The POTUS has left for his trip and ahead of him was weeks of preparation by staffers and foreign delegations in an effort to ease Trump into the delicate world of international diplomacy. His itinerary takes him to Saudi Arabia, Israel, the Vatican and he’ll close the trip with summits in Brussels and Sicily.
Trump’s team has spent weeks trying to build “daily downtime” into an otherwise packed schedule. What’s important to remember is that in recent presidential history, this type of effort and detail has been kept behind closed doors. It just isn’t relevant for a president that is capable of handling the pressures of international diplomacy. Trump on the other hand, has trouble in his own country let alone a foreign country, making a trip of this magnitude a thin ice affair to say the least.
Former Foreign Policy Advisor for Joe Biden, Julianne Smith, said “The chance of something going wrong – you insult the hosts, you get sick, your boss gets sick, you miscommunicate with your hosts, you make a scheduling error, you need to change the schedule just hours before a meeting, the motorcade gets stuck in traffic, or the plane is stranded due to bad weather – is extremely high.”
Most would likely agree with her on this and most would likely have trepidations in Trump’s ability to execute the tasks given his wildly unpredictable nature in most things. The length of this trip being taken isn’t the only thing that has the potential to be regrettable. This trip marks the first time since taking office that Trump is spending a night someplace other than the White House or a location that bears his name out front. He won’t have staffers who know his meal preferences, the temperature he likes his room or be surrounded by long-time friends who have memberships.
Most countries have traditions around food and meals that can easily cause offense if not accepted and enjoyed without hesitation; short of life threatening allergies that is. Staffers are travelling ahead of Trump to all the locations he will be visiting to make sure that his favorite meal, steak with a side of ketchup, is offered alongside any traditional local cuisine.
With the penchant Trump has for not really giving a crap about anybody but himself, he’s going to leave a path of destruction behind him as he leaves these countries. He’ll eat the steak meal, probably sample the local cuisine, and then just move on. Most cultures see wasting food as offensive and his choosing to eat the steak instead of their local food will sour any chances of positive outcomes for these meetings and summits with leaders.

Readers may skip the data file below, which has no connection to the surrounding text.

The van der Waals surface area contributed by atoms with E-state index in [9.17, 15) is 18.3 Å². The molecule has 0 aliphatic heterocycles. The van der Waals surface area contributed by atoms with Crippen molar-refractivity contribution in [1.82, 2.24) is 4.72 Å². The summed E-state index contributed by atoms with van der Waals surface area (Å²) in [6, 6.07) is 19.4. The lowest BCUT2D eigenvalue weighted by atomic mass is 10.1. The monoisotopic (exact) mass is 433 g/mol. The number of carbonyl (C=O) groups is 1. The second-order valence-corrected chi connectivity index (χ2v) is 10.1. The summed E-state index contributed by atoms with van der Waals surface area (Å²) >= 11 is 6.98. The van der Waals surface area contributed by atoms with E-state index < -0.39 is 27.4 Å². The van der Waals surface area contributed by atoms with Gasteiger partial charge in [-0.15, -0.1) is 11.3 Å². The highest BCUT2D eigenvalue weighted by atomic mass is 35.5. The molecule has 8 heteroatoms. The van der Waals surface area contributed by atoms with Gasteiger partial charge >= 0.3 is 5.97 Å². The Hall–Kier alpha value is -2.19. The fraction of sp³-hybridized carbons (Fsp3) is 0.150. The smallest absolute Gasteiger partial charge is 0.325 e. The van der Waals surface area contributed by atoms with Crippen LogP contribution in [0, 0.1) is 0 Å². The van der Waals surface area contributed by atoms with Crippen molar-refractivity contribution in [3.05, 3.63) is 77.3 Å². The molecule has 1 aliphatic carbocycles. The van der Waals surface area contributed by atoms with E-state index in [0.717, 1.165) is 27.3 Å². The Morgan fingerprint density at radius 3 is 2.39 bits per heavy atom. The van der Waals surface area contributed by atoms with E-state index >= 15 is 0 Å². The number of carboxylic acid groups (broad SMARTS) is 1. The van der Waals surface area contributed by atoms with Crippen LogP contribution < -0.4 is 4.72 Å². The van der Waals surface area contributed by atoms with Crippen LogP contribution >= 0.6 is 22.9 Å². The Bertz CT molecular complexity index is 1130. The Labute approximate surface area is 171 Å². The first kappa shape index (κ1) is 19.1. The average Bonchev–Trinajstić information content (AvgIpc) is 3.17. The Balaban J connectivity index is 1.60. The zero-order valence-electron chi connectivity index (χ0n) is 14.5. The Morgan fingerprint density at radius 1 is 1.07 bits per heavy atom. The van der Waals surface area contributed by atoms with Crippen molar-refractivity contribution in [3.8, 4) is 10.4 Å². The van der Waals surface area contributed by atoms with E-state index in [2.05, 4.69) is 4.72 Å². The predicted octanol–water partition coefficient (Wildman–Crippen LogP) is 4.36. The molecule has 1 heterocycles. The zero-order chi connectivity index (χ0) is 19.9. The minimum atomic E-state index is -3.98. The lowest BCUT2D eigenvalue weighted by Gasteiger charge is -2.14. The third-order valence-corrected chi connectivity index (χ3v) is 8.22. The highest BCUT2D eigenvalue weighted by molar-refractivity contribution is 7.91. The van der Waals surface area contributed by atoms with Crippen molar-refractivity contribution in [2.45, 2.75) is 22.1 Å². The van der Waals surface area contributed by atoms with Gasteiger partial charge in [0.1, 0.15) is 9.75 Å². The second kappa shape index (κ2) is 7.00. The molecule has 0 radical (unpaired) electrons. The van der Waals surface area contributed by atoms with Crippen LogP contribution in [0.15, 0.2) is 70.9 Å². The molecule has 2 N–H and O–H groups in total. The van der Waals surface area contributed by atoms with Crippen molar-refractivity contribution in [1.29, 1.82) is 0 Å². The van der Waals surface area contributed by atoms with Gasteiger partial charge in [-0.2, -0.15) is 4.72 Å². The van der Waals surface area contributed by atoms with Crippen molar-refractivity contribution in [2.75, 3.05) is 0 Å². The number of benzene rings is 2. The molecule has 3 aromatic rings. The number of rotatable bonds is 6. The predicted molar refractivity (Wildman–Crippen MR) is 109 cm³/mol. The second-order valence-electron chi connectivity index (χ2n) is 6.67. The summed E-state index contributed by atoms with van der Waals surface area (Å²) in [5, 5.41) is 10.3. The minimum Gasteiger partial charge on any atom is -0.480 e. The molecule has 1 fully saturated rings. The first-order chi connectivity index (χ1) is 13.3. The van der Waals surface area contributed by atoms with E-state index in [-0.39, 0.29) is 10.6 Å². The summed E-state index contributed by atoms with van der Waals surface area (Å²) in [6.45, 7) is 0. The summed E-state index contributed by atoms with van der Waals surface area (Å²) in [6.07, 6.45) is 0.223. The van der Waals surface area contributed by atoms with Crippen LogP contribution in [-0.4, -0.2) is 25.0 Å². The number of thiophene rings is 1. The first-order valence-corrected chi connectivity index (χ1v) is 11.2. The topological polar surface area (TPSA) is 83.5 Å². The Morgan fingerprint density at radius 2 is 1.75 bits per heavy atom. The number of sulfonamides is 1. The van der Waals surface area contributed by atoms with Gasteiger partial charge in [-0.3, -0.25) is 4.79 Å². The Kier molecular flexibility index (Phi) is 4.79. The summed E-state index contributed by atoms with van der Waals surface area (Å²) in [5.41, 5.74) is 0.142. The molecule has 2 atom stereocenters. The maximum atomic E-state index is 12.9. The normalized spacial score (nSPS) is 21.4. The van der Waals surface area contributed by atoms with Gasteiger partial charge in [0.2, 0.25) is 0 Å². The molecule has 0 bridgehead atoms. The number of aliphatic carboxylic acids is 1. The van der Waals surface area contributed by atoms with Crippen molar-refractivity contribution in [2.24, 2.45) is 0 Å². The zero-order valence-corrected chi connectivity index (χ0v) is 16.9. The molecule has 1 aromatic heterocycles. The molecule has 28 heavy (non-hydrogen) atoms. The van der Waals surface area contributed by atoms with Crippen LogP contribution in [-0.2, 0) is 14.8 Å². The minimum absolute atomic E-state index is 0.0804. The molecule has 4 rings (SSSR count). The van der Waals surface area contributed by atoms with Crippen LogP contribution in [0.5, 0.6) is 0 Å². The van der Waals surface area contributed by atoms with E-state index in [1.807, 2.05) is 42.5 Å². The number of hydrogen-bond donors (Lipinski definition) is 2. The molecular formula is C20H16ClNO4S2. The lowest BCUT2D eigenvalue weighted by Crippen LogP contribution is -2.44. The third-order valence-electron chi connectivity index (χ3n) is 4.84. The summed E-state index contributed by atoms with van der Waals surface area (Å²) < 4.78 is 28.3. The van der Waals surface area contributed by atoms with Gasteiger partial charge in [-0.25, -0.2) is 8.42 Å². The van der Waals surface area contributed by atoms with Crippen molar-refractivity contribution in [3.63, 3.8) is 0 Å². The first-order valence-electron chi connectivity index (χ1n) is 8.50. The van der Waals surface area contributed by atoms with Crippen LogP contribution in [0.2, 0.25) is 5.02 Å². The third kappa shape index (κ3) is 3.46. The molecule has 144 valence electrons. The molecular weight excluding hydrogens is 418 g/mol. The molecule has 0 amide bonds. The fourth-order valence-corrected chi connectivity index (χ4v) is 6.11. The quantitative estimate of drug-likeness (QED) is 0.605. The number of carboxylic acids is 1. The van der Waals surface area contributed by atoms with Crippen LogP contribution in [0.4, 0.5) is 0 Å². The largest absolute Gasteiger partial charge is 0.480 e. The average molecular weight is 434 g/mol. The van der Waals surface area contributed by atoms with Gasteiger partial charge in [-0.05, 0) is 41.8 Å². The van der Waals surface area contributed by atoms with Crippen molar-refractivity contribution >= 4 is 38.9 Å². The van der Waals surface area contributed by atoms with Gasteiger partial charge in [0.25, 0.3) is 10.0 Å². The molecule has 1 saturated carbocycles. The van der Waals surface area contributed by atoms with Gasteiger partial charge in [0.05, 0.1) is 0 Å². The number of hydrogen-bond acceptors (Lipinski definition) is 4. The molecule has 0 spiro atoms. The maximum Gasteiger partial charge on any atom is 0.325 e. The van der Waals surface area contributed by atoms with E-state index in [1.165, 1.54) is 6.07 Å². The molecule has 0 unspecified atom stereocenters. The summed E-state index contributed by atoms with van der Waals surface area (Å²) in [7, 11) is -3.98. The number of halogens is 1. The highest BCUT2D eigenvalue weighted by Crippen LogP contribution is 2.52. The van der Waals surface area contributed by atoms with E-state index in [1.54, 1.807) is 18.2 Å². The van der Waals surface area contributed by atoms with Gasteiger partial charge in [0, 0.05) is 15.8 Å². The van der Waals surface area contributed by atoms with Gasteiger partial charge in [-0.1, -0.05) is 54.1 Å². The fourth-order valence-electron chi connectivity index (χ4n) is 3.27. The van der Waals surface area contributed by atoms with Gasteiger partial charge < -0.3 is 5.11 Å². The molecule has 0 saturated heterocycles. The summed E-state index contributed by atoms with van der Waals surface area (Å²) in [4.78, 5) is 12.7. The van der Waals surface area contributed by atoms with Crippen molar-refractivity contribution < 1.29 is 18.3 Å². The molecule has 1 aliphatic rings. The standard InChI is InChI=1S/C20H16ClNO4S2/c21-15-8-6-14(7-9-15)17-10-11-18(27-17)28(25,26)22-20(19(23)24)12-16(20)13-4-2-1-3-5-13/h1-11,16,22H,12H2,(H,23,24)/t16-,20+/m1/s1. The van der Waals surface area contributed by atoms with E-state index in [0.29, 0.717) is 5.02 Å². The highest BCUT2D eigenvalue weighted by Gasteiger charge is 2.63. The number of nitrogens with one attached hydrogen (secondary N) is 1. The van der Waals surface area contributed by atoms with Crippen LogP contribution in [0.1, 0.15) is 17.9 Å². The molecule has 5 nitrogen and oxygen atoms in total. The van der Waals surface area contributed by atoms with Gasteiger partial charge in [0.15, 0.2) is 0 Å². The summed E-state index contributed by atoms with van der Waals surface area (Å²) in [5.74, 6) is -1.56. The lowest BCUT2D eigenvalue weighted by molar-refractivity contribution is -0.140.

For all the international businesses that Trump owns or is a part of, he really isn’t a well-travelled individual. During his first marriage to Ivana, she would take his children to visits to the former Czechoslovakia while he stayed behind. Before he married his current wife Melania, he took a day trip to Slovenia to meet the bride-to-be’s family. His remark to the press was “At least I can say that I went.”
The grey cloud of controversy has followed Trump almost his entire presidency so far and shows no signs of letting up anytime in the near future. Some are wondering if this international trip is the right decision given the very real potential of digging the hole deeper than it already is. The stakes for this trip will be far higher than any previous president as he departs under fresh news surrounding the White Houses’s botched handling of FBI Director James Comey’s firing. Nearly all of Trump’s senior White House officials are traveling with him and one needs to wonder if they’re traveling with him as shields to keep Trump under control.
This trip will make or break a presidency that is already buckling under the stress of its own making. Cracks are forming and support is waning. Americans who voted for Trump are starting to wonder if they made a mistake propping up a man who is overwhelmingly not able to dispatch the duties of the job he has ascended to. The longer he’s allowed to continue the harder it will be to right his wrongs. Trump will only make things worse for himself if not careful and respectful of his foreign hosts.